In most of the areas that the delegation visited – East Jerusalem, Jordan Valley, Hebron and villages outside of Ramallah – we saw how settlements work on the ground. The number of settlers in the West Bank including East Jerusalem currently stands at over 515 000. The Jordan Valley has huge agricultural settlements in a water-scarce area. We were shocked to find out that Israeli settlers are allocated on average 6 times the amount of water than Palestinians whose usage is limited to 23 litres per day in some areas . Palestinians also on average pay three times the price for their water. Palestinians cannot build their homes, improve their access to water or engage in agricultural activities freely. In East Jerusalem and Hebron we saw how religious zealots physically displaced Palestinians with the support of the military. Many settlements include military bases. Soldiers and settlers are both armed, leaving Palestinians unprotected in the eye of violent acts of settlers.
Between 2004 and 2014, 517 Palestinian homes in East Jerusalem have been demolished, leaving 2028 people homeless, over half of whom were minors. During the delegation’s visit, the Israeli government announced the construction of another 1000 settler homes in East Jerusalem, the internationally recognised future capital of the Palestinian state. The delegation met with families physically displaced by Israelis who have invaded their homes, while soldiers were patrolling the area.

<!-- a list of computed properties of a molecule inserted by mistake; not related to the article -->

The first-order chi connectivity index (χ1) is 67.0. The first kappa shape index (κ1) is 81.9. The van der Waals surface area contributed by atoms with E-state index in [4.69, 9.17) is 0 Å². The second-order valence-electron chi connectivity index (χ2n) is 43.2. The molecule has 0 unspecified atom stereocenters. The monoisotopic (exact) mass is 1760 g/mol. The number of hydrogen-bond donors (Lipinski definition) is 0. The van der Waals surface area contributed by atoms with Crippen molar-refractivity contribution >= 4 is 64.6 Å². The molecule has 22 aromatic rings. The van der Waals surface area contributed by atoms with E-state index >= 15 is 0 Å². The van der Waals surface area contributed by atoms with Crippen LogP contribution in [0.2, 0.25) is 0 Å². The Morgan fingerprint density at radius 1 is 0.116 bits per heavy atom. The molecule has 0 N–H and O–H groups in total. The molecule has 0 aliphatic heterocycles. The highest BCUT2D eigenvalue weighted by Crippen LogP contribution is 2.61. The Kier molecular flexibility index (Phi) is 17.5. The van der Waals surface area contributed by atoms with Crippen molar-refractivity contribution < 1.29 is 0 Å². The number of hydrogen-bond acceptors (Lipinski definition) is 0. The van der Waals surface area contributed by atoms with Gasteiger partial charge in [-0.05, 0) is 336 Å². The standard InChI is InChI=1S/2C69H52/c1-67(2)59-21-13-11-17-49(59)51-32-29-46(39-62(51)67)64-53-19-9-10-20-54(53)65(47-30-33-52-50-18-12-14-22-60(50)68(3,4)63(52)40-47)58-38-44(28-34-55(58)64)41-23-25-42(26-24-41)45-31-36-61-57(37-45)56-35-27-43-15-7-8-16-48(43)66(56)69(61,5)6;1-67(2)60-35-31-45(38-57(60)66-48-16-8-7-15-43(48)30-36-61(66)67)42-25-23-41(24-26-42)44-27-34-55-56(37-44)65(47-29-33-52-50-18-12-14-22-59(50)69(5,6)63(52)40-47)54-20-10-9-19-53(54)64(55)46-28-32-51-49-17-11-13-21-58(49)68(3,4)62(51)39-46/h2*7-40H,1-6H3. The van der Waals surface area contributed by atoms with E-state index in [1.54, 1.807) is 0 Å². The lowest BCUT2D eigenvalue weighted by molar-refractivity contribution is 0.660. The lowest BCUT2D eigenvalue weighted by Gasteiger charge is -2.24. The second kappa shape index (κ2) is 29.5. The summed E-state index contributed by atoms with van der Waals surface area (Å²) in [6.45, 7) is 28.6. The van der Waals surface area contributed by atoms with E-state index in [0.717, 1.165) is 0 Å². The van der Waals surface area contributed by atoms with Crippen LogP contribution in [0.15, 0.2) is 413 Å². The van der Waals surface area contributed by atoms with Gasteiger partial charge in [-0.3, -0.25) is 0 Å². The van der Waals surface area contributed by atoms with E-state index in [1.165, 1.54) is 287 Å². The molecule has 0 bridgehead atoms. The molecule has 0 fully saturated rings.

It has become clear to us through our visit that the settlement process and the mass dispossession and displacement of Palestinians are directly opposed to the goal of a two-state solution. It seems to be aimed either at the forcible transfer of the Palestinian population, which amounts to continuing ethnic cleansing or at the very least, the containment of Palestinians in a system of fragmented cantons. Violent suppression of demonstrations against dispossession and displacement is backed up by draconian military law.
Palestinians are criminalised even when resisting the occupation without force and a staggering one-fifth of the population of the West Bank has been incarcerated since 1967. There are currently 6200 political prisoners.
The delegation’s visit to the Ofer military court revealed that these courts operate on the presumption of guilt in a hopelessly unjust administrative process controlled by soldiers. This is confirmed by the conviction rate of 99.7% .
Particularly abominable is the Israeli Defence Forces’ targeting of Palestinian children. An estimated 2 500 Palestinian children have been arrested between 2010 to mid-2014 . Approximately 400 children were between the ages of 12 and 15 years but some were as young as 5. Children are subject to torture and interrogation. Intimidation includes threats of sexual violence. While the delegation was in Hebron, an 11-year-old child was arrested by the military on his way to school and held without his parents or any legal representation for hours. We heard many accounts and were shown footage of these abuses.